Tuesday, February 15, 2011

Man and machine are draw at Jeopardy!

Draw: 5000 dollars for the machine, 5000 and 2000 dollars for two people who attended the first day of the challenge between human and artificial intelligence in the game show Jeopardy!. This is a classic American television: the presenter read a reply, and competitors must guess the question pertaining thereto.

In a first Test match, the computer had dominated the early game, before falling behind by one of the human players. Designed by IBM, Watson, artificial intelligence, which participates in the game on three days (14, 15 and 16 February), showed during the first part he could suffer from weaknesses very "human".

The computer has repeated a false answer that had already been given by one of his opponents, he has also shown that in the finals, where players bet on the reliability of their answers, it tends to show somewhat confident, leaving a window that its opponents, the game show veterans, were able to exploit.

Watson had yet important theoretical advantages over human players. Besides access to a database of general knowledge, useful in determining the correct answers, the machine can, unlike human players, press the buzzer on instantly and take advantage of a crucial advance. SOME GAMES ARE HUMANS Dominated by The experiment conducted by IBM of particular interest when compared to tests conducted on other games.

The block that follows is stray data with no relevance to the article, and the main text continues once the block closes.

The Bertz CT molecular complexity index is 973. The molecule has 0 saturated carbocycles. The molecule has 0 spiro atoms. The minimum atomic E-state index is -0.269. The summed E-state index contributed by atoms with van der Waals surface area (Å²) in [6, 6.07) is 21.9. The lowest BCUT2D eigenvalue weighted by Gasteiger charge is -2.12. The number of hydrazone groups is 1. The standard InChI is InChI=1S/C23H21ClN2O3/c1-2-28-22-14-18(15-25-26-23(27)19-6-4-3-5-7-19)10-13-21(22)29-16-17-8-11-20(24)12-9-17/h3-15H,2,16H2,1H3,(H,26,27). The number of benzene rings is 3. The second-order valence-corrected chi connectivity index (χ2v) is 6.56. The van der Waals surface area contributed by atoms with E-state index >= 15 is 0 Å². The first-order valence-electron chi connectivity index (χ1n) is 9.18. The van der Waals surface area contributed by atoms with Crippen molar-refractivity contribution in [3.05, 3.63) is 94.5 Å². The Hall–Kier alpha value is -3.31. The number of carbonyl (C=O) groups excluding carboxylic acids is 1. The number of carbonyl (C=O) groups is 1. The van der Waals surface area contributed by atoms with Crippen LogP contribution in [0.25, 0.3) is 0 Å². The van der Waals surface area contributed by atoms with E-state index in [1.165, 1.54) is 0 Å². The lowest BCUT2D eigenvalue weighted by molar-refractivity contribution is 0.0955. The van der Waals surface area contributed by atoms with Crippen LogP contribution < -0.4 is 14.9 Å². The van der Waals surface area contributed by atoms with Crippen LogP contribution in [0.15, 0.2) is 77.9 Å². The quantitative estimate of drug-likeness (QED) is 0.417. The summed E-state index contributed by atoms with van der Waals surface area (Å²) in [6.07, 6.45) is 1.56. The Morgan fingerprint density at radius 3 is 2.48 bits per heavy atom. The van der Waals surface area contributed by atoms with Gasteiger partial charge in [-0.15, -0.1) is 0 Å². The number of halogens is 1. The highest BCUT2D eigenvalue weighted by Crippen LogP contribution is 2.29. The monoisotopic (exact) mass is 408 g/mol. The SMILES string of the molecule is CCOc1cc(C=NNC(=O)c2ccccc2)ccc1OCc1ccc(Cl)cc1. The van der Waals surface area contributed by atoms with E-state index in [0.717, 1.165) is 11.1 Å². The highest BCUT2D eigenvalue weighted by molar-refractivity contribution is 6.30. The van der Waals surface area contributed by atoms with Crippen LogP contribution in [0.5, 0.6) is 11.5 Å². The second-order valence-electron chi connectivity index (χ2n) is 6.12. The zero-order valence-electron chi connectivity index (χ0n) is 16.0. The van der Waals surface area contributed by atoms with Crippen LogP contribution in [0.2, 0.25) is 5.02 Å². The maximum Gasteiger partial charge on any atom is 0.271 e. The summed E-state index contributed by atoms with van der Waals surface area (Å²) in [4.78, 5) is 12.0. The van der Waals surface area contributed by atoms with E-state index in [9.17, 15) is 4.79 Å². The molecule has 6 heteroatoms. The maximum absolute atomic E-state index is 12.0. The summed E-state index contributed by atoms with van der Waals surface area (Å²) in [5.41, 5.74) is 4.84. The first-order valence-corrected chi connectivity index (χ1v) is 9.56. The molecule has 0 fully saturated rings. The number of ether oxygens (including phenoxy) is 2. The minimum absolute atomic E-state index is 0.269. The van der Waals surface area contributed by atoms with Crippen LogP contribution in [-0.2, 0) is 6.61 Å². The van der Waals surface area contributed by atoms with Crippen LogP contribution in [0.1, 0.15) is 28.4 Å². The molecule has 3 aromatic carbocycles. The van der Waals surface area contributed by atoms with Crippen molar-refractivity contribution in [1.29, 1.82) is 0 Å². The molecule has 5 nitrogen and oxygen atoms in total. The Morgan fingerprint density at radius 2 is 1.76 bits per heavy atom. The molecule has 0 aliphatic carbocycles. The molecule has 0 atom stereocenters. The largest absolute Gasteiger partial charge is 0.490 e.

In chess, the computer excels thanks to its ability to calculate a huge number of possibilities, without being able to reproduce the talent of the best human players to focus on promising avenues of play. But Jeopardy! uses any other skills, including language comprehension. One area where artificial intelligence still maintains a strong margin growth in machine translation as in speech recognition.

But despite the tremendous increase in processing power, and thus the computing capacity of the machines, some games among the "mathematics" are still under the domination of the best human players. The game of go, with its countless possible combinations, for example, is too complex for even the most powerful computers, while human players know how to determine the best shots without having to calculate one by one the consequences of all possible choices.

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